Iraq + 4 more

UNFPA prepares to aid pregnant Iraqi women

News and Press Release
Originally published
UNITED NATIONS, New York, 21 March - To protect the health of pregnant women displaced by the war in Iraq, UNFPA, the United Nations Population Fund, has put essential medical supplies and equipment in place inside the country and at sites in neighbouring countries where refugees are anticipated.

UNFPA is working to ensure that pregnant women (about one in five women of childbearing age) can give birth safely in a clean environment and receive emergency obstetric care if needed.

The Fund has deployed life-saving equipment -- including mobile emergency obstetric care surgery units, ambulances and ultrasound scanners -- as well as antibiotics and other drugs, clean delivery and postnatal care supplies, sanitary supplies, contraceptives and other reproductive health essentials needed for safe motherhood.

Iraqi women and children have been severely affected by the damage to the health system caused by years of conflict and international sanctions. Maternal mortality has more than trebled, rising from 117 deaths per 100,000 live births in the late 1980s to the current 370. Infant and under-5 mortality have also risen sharply.

Military conflict will further jeopardize the health of displaced women who are pregnant. These women will face enormous risks -- including an increased likelihood of miscarriage, premature delivery, and complications of pregnancy and childbirth -- compounded by a lack of access to health professionals and care.

Pregnancy and birthing complications are generally the leading causes of death for displaced women and girls in times of upheaval, as reproductive health information and services, such as assisted delivery, prenatal care and post-partum care, become unavailable.

To prepare for a quick response to a conflict, the Fund has pre-positioned basic reproductive health supplies inside Iraq, including equipment needed for 35 mobile health units and four referral-level facilities to serve internally displaced persons. UNFPA has deployed a chief of operations to the United Nations humanitarian coordination centre in Cyprus.

In neighbouring countries, UNFPA is working to address the anticipated influx of refugees from Iraq. The Fund is closely coordinating with national authorities, other international agencies and non-governmental organizations (NGOs) to ensure that reproductive health concerns are included in emergency response operations.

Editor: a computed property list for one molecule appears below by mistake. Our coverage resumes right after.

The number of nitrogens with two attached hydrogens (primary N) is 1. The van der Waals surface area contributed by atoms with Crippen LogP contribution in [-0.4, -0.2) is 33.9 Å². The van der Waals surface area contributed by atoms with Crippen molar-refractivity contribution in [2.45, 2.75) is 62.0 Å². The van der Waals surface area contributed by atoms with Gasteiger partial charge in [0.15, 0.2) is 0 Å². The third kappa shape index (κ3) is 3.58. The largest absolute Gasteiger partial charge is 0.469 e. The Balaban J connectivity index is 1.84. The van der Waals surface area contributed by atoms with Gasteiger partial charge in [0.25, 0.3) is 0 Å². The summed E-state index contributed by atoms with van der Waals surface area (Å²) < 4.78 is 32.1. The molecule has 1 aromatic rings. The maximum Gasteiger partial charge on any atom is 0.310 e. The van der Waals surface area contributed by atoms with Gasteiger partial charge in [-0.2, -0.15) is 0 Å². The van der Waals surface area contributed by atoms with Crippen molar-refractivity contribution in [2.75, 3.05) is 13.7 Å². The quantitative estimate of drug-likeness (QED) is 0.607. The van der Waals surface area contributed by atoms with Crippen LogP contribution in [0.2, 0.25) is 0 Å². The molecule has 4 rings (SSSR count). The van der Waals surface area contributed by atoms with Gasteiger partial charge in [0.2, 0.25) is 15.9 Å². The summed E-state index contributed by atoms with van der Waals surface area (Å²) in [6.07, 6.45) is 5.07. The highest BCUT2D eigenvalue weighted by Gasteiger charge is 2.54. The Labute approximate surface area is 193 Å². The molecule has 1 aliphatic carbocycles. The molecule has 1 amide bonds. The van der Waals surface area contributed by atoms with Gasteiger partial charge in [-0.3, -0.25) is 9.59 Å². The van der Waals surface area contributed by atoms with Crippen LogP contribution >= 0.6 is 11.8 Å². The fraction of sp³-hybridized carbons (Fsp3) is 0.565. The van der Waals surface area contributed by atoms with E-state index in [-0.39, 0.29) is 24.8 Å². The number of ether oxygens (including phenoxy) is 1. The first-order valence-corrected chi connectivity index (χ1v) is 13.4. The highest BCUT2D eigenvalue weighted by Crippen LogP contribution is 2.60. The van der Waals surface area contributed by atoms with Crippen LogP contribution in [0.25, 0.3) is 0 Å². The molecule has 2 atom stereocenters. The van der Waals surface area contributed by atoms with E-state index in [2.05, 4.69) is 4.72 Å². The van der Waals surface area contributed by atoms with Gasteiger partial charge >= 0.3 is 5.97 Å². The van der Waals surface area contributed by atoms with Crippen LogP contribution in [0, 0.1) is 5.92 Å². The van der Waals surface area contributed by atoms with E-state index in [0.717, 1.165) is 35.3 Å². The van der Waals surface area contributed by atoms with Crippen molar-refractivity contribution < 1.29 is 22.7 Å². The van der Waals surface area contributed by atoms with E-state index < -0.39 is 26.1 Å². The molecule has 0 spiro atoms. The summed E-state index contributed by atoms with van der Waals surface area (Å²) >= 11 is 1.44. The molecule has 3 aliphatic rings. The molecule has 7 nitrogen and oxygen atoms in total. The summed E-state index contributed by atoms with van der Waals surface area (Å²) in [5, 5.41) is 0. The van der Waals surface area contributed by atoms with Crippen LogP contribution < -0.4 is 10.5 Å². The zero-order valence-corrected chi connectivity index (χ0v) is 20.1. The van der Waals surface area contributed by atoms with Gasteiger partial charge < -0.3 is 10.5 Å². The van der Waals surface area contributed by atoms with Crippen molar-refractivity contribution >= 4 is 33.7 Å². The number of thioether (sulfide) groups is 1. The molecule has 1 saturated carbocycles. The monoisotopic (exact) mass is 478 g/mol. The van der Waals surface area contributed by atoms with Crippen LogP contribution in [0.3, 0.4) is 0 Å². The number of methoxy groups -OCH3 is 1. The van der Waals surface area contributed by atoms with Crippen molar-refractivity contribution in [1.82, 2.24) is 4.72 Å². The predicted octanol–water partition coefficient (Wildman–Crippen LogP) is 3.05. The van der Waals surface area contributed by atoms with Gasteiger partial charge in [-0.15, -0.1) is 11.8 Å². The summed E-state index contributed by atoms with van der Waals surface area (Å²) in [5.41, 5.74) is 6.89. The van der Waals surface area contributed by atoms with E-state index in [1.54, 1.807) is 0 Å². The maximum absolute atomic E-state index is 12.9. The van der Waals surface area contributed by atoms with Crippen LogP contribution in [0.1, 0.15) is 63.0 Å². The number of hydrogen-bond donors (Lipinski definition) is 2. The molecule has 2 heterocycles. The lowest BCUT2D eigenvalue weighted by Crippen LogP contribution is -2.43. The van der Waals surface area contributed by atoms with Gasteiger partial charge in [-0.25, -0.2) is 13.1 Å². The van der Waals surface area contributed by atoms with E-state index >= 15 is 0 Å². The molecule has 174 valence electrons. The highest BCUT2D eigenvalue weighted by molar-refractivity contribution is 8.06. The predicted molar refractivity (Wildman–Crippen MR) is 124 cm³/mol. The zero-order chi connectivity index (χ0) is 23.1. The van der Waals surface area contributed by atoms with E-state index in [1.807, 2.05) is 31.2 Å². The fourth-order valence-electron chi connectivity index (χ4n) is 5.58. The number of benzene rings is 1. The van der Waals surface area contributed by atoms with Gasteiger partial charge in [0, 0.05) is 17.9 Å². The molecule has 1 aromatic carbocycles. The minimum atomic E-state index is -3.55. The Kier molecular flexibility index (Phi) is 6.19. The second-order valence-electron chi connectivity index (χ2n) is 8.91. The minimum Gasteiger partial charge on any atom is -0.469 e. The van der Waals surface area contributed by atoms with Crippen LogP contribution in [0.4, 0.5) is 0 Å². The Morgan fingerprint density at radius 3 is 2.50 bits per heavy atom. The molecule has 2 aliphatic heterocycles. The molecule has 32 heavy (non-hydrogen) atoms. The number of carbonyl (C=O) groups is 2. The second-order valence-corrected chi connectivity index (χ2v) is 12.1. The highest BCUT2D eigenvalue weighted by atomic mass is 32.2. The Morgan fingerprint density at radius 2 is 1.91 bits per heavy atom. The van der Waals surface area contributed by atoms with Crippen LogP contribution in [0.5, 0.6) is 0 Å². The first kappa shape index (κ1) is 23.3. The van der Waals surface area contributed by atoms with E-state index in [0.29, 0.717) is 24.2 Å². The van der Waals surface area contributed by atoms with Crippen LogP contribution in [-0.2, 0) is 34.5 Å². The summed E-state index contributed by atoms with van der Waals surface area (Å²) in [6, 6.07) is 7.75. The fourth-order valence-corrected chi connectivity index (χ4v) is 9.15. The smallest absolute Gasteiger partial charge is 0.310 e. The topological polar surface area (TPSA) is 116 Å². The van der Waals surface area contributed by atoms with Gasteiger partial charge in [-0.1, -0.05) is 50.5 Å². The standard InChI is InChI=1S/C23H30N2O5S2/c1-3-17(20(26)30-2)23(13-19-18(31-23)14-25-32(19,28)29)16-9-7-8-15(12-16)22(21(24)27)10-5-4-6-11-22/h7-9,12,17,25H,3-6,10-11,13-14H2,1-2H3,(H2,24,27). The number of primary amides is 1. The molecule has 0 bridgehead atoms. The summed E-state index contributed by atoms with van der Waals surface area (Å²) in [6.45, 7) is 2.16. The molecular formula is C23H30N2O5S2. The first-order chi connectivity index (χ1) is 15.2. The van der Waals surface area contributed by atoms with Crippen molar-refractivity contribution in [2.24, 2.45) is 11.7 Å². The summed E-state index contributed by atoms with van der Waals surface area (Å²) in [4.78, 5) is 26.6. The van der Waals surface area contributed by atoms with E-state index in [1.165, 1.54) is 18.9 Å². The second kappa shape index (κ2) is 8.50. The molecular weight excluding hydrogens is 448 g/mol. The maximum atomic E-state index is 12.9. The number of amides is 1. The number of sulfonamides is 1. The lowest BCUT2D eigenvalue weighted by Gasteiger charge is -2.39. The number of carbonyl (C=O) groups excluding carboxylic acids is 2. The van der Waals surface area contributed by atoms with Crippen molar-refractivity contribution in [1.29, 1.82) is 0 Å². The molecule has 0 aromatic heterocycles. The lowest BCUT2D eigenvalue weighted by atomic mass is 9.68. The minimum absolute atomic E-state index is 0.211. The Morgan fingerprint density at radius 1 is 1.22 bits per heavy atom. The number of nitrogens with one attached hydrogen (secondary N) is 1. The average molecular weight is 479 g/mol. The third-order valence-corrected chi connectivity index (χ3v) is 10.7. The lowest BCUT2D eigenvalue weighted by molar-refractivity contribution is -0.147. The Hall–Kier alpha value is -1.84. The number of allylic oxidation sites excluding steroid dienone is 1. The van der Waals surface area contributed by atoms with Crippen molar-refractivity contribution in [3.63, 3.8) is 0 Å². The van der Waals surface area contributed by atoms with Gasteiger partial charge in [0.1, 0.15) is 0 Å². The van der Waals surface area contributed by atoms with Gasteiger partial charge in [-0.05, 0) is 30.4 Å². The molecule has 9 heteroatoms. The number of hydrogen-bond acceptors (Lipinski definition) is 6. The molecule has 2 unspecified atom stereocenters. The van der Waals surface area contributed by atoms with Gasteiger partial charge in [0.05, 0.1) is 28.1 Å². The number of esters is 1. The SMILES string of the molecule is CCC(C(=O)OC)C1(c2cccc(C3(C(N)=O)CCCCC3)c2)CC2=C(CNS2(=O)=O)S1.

• In Jordan, for example, UNFPA has provided the Government with safe delivery supplies and trained staff to deliver emergency reproductive and obstetric care, including psychological and trauma counselling.

  • Mobile health units and basic reproductive health supplies have been provided to the Government of Syria, where UNFPA has employed medical personnel to coordinate the humanitarian response.

  • In Iran, UNFPA has opened an office, staffed with an emergency coordinator and support personnel, in Kermanshah, one of the western provinces expected to receive the bulk of new Iraqi refugees.

  • The Fund has positioned reproductive health supplies in Diyarbakir in Turkey, and will also strengthen the logistics and supply system and establish a referral system for reproductive health services.
UNFPA is also responsible for data collection and analysis on behalf of the United Nations regional team addressing the Iraq crisis.

The Fund is closely coordinating this work with other United Nations agencies and major national and international NGOs, including the International Federation of Red Cross and Red Crescent Societies, International Rescue Committee, Reproductive Health for Refugees Consortium, Médecins du Monde, Enfants du Monde, Première Urgence, Médecins Sans Frontières and CARE.

To continue these efforts and expand them as conditions allow, UNFPA is asking international donors for $5 million for the next six months.

UNFPA, the world's largest multilateral source of population assistance, has been active in Iraq since 1972 (with brief interruption in the early 1990s), working to improve access to reproductive health and family planning services. As a result of its efforts, the number of primary health care facilities providing reproductive health services increased from 37 in 1995 to 146 in 2001.

For more information, please contact: William Ryan, in New York, tel.: +1 (212) 297-5279, email:; Ziad Rifai, in Amman, mobile: +962 (7) 777-0000, email: or visit UNFPA's website at